Amy Brenneman Displays an Artistic Bent



"Mary Cassatt: American Impressionist," 7 tonight, HBO

There's something about Mary Cassatt -- and Amy
Brenneman wanted to capture it on screen.

"I did a lot of reading on her, and it was one of these
lovely experiences where the more details I had about her,
the more interesting she became. She was very complex,"
says Brenneman.

The actress -- probably best known for her
Emmy-nominated "NYPD Blue" role as Officer Janice
Licalsi -- plays the renowned 19th century American
expatriate artist in "Mary Cassatt: American
Impressionist," an hour-long program airing in HBO's
"The Artists' Specials" series.

Each production sets out to illuminate a pivotal chapter in
the life and work of a great artist, through the artist's
encounter with a young person.

In the case of the unmarried, fiercely independent Cassatt
-- famed for her luminous paintings of women and
children -- it's a surprise visit from her brother, his difficult
wife, and their three unruly children.

Cassatt, who defied social conventions when she left her
Philadelphia home to study in Europe, finds her ordered
life in Paris upended. Ultimately, however, she is inspired
to paint the children.

Although there is obviously a lot of compression in the
script, the story also has a lot of truth, Brenneman says.

"During that period, she was deeply affected by Degas
and the impressionists, but hadn't found her style," she
says. "Then, she started doing these portraits [of her
nieces]. Nobody was painting children then, and if they
did, they were doing it in a stiff format. But there was such
a sensual connection that she had."

The set location also added to a feeling of authenticity,
Brenneman says. "Filming in Old Montreal helped,
especially living as I do in Los Angeles. You can forget
what old stones feel like."

This month, Brenneman can also be seen in a far more
modern TV role. On "Frasier," she's reprising her role as
Faye Moskowitz, Frasier's sometimes girlfriend.

"Faye's part of a two-part season finale [May 20], which is
sort of like the end of a Shakespeare play," Brenneman
says. "Everybody's got a girlfriend or boyfriend, but by
the second half, everybody is alone. In my case, Frasier's
just too darn neurotic."

Still, their parting may not be permanent. "The writers
said, `We love you. We love Faye.' There are very few
compatible partners for Frasier, so we may not have seen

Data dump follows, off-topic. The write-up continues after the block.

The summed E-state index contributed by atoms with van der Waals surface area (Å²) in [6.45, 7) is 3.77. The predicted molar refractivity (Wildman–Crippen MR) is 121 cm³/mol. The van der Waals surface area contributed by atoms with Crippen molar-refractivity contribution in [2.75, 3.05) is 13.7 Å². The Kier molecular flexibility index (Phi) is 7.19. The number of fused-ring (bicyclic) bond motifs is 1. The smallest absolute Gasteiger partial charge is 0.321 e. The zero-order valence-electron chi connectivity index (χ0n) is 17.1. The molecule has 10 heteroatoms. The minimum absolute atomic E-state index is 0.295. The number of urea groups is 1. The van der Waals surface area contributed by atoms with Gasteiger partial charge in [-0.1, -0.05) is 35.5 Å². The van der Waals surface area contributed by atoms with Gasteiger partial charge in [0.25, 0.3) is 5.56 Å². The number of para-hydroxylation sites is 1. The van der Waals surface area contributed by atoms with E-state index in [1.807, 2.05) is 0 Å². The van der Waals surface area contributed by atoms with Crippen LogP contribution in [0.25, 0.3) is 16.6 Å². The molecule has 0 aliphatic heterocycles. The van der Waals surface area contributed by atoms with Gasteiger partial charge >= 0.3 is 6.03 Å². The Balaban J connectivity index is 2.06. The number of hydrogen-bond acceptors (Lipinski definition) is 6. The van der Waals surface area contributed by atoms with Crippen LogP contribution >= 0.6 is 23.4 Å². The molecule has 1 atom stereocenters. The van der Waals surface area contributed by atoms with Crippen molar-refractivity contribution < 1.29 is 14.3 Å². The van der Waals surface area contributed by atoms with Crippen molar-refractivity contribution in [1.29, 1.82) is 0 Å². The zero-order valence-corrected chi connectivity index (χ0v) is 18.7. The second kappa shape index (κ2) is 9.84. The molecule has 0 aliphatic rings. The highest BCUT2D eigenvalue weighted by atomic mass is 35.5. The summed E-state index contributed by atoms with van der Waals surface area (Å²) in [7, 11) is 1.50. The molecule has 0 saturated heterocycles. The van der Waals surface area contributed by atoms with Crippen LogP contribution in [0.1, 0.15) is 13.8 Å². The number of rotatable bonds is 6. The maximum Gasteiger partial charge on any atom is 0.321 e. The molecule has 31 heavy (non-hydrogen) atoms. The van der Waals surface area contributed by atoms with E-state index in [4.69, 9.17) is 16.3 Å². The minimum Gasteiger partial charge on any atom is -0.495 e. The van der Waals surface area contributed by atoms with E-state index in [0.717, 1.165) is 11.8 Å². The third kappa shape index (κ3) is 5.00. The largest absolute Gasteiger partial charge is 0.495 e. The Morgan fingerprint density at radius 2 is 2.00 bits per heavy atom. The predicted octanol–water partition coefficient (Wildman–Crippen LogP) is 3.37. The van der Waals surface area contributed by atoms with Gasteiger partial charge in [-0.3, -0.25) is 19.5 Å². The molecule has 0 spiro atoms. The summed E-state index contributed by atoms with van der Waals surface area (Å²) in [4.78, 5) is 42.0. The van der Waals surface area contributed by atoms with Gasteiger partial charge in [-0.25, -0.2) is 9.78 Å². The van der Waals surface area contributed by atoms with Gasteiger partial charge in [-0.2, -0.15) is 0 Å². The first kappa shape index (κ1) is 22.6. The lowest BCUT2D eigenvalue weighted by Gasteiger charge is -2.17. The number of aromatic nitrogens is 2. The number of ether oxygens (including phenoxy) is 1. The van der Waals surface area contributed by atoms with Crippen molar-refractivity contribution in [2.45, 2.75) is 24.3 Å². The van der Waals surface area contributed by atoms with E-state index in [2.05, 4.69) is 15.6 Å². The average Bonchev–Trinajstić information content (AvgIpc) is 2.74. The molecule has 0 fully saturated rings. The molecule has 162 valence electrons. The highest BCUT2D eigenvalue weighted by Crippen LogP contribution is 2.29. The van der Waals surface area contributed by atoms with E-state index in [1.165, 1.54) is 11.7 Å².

the end of Faye yet."

Brenneman, who's in her mid-30s, has one of the most
fascinating resumes around.

The daughter of an environmental attorney and a Superior
Court judge, she was born in New London, Conn., raised
in the Hartford suburb of Glastonbury, and earned a
degree in comparative religions from Harvard.

Her college years included her co-founding of the
Cornerstone Theater Company -- a troupe that
customizes the classics and takes them to the back roads
of America -- with which she's still affiliated.

She also spent a semester in Nepal, where she studied
sacred dances from indigenous priests, and lived in Paris
for seven months, earning her living as an au pair for two
autistic children.

The actress -- whose first TV project was the series
"Middle Ages" ("I really liked that show," she says) -- was
playing St. Joan at Yale when she got the call about doing
"NYPD Blue."

During the show's terrific first season, her Officer Licalsi
was the love interest of Detective John Kelly, played by
the great but reportedly temperamental David Caruso.

"Whatever frustration or madness would come through
on the set, it never came towards me," Brenneman says
of Caruso. "I just think he's a real original, and he just has
his own rhythm."

As for her untimely departure -- after having rubbed out a
mobster and his driver to protect her beloved Kelly --
Brenneman says, "The truth is, they wrote me out of the
show, so I didn't really have that much say in it, but I was
very amenable to it. They had sort of finished the story

Brenneman has appeared in a number of movies,
including "Daylight," and she recently
executive-produced and starred in a pilot, "Shades of
Gray," for CBS, inspired by her mother the judge, who did
most of her work in juvenile courts.

"It's an idea that I had and brought them last summer. A
drama, with a lot of deprecating, ironic humor,"
Brenneman says. "I play a newly appointed judge to the
juvenile court, a newly separated woman living with my
mother, played by Tyne Daly. It's half work, half home,
very much kind of a crossroads moment for this woman."

She adds, "I'm sure we'll get compared to `Providence,'
and I feel good about that."

At the time of this recent interview, Brenneman and her
husband, film director Brad Silberling ("City of Angels") --
whom she met when he directed her on "NYPD Blue" --
were about to take off for India for a three-week vacation.

"My husband and I are going to pass in this pilot and then
get the hell out of Dodge," she said. "While we're in India,
we'll hear if we get picked up. I do know that it's quite a
competitive field for CBS hours. But I think my
peacefulness is that it came out really well."